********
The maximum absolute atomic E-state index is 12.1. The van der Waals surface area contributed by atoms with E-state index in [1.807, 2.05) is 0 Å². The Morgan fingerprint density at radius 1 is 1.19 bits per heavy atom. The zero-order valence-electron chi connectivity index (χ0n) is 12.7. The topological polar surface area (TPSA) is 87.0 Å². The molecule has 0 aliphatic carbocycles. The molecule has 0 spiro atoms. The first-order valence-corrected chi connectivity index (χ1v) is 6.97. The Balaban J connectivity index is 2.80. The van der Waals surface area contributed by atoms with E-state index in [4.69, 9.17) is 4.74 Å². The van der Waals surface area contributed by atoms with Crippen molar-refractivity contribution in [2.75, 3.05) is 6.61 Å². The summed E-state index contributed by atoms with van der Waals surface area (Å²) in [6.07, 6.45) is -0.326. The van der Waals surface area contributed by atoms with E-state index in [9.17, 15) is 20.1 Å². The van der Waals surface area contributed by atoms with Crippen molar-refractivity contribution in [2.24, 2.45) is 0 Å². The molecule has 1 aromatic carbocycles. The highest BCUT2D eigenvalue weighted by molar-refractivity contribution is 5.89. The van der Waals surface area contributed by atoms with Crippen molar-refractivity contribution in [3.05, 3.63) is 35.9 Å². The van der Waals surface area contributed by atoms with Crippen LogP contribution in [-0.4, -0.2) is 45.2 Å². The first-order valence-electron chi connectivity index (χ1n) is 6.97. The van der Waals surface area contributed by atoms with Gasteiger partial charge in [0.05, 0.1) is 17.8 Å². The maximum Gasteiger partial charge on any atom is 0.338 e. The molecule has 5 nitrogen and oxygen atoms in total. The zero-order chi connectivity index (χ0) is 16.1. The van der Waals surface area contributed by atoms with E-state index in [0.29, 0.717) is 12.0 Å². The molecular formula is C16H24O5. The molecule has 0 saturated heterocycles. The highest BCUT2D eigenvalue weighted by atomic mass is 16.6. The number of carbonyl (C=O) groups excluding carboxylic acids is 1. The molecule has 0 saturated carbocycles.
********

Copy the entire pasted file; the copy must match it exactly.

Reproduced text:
The maximum absolute atomic E-state index is 12.1. The van der Waals surface area contributed by atoms with E-state index in [1.807, 2.05) is 0 Å². The Morgan fingerprint density at radius 1 is 1.19 bits per heavy atom. The zero-order valence-electron chi connectivity index (χ0n) is 12.7. The topological polar surface area (TPSA) is 87.0 Å². The molecule has 0 aliphatic carbocycles. The molecule has 0 spiro atoms. The first-order valence-corrected chi connectivity index (χ1v) is 6.97. The Balaban J connectivity index is 2.80. The van der Waals surface area contributed by atoms with E-state index in [4.69, 9.17) is 4.74 Å². The van der Waals surface area contributed by atoms with Crippen molar-refractivity contribution in [2.75, 3.05) is 6.61 Å². The summed E-state index contributed by atoms with van der Waals surface area (Å²) in [6.07, 6.45) is -0.326. The van der Waals surface area contributed by atoms with E-state index in [9.17, 15) is 20.1 Å². The van der Waals surface area contributed by atoms with Crippen molar-refractivity contribution in [2.24, 2.45) is 0 Å². The molecule has 1 aromatic carbocycles. The highest BCUT2D eigenvalue weighted by molar-refractivity contribution is 5.89. The van der Waals surface area contributed by atoms with Crippen molar-refractivity contribution in [3.05, 3.63) is 35.9 Å². The van der Waals surface area contributed by atoms with Crippen LogP contribution in [-0.4, -0.2) is 45.2 Å². The first-order valence-electron chi connectivity index (χ1n) is 6.97. The van der Waals surface area contributed by atoms with Gasteiger partial charge in [0.05, 0.1) is 17.8 Å². The maximum Gasteiger partial charge on any atom is 0.338 e. The molecule has 5 nitrogen and oxygen atoms in total. The zero-order chi connectivity index (χ0) is 16.1. The van der Waals surface area contributed by atoms with E-state index in [0.29, 0.717) is 12.0 Å². The molecular formula is C16H24O5. The molecule has 0 saturated heterocycles. The highest BCUT2D eigenvalue weighted by atomic mass is 16.6. The number of carbonyl (C=O) groups excluding carboxylic acids is 1. The molecule has 0 saturated carbocycles.